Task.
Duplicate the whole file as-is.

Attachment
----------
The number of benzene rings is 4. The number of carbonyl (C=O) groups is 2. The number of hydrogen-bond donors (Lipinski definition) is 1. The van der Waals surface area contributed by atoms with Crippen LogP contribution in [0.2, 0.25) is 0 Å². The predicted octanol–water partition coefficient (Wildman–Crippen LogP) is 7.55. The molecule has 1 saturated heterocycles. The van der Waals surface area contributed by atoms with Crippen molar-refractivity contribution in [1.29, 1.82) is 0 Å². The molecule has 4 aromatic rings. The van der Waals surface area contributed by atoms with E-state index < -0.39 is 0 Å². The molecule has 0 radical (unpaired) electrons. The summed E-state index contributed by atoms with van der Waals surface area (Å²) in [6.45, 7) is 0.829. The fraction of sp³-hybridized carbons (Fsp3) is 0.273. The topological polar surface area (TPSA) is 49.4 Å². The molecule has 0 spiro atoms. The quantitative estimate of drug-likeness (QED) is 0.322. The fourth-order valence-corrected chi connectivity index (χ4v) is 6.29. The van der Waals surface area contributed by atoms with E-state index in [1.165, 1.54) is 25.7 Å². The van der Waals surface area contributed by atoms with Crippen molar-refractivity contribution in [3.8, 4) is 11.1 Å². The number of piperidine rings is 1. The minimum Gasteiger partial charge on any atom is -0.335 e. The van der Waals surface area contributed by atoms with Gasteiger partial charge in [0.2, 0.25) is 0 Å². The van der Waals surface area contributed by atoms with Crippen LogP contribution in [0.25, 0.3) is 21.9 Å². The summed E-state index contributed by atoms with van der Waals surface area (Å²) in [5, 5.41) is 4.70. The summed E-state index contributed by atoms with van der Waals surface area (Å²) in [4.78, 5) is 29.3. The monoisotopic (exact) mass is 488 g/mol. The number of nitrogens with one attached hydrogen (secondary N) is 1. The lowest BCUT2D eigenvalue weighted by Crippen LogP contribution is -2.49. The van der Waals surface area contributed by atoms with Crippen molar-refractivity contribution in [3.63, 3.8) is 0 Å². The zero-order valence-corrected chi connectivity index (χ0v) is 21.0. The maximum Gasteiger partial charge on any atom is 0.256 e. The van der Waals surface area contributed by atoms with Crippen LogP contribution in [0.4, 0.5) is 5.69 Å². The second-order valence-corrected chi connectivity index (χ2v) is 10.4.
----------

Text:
The number of benzene rings is 4. The number of carbonyl (C=O) groups is 2. The number of hydrogen-bond donors (Lipinski definition) is 1. The van der Waals surface area contributed by atoms with Crippen LogP contribution in [0.2, 0.25) is 0 Å². The predicted octanol–water partition coefficient (Wildman–Crippen LogP) is 7.55. The molecule has 1 saturated heterocycles. The van der Waals surface area contributed by atoms with Crippen molar-refractivity contribution in [1.29, 1.82) is 0 Å². The molecule has 4 aromatic rings. The van der Waals surface area contributed by atoms with E-state index < -0.39 is 0 Å². The molecule has 0 radical (unpaired) electrons. The summed E-state index contributed by atoms with van der Waals surface area (Å²) in [6.45, 7) is 0.829. The fraction of sp³-hybridized carbons (Fsp3) is 0.273. The topological polar surface area (TPSA) is 49.4 Å². The molecule has 0 spiro atoms. The quantitative estimate of drug-likeness (QED) is 0.322. The fourth-order valence-corrected chi connectivity index (χ4v) is 6.29. The van der Waals surface area contributed by atoms with E-state index in [1.165, 1.54) is 25.7 Å². The van der Waals surface area contributed by atoms with Crippen molar-refractivity contribution in [3.8, 4) is 11.1 Å². The number of piperidine rings is 1. The minimum Gasteiger partial charge on any atom is -0.335 e. The van der Waals surface area contributed by atoms with Gasteiger partial charge in [0.2, 0.25) is 0 Å². The van der Waals surface area contributed by atoms with Crippen LogP contribution in [0.25, 0.3) is 21.9 Å². The summed E-state index contributed by atoms with van der Waals surface area (Å²) in [5, 5.41) is 4.70. The summed E-state index contributed by atoms with van der Waals surface area (Å²) in [4.78, 5) is 29.3. The monoisotopic (exact) mass is 488 g/mol. The number of nitrogens with one attached hydrogen (secondary N) is 1. The lowest BCUT2D eigenvalue weighted by Crippen LogP contribution is -2.49. The van der Waals surface area contributed by atoms with Crippen molar-refractivity contribution in [3.63, 3.8) is 0 Å². The zero-order valence-corrected chi connectivity index (χ0v) is 21.0. The maximum Gasteiger partial charge on any atom is 0.256 e. The van der Waals surface area contributed by atoms with Crippen LogP contribution in [0.4, 0.5) is 5.69 Å². The second-order valence-corrected chi connectivity index (χ2v) is 10.4.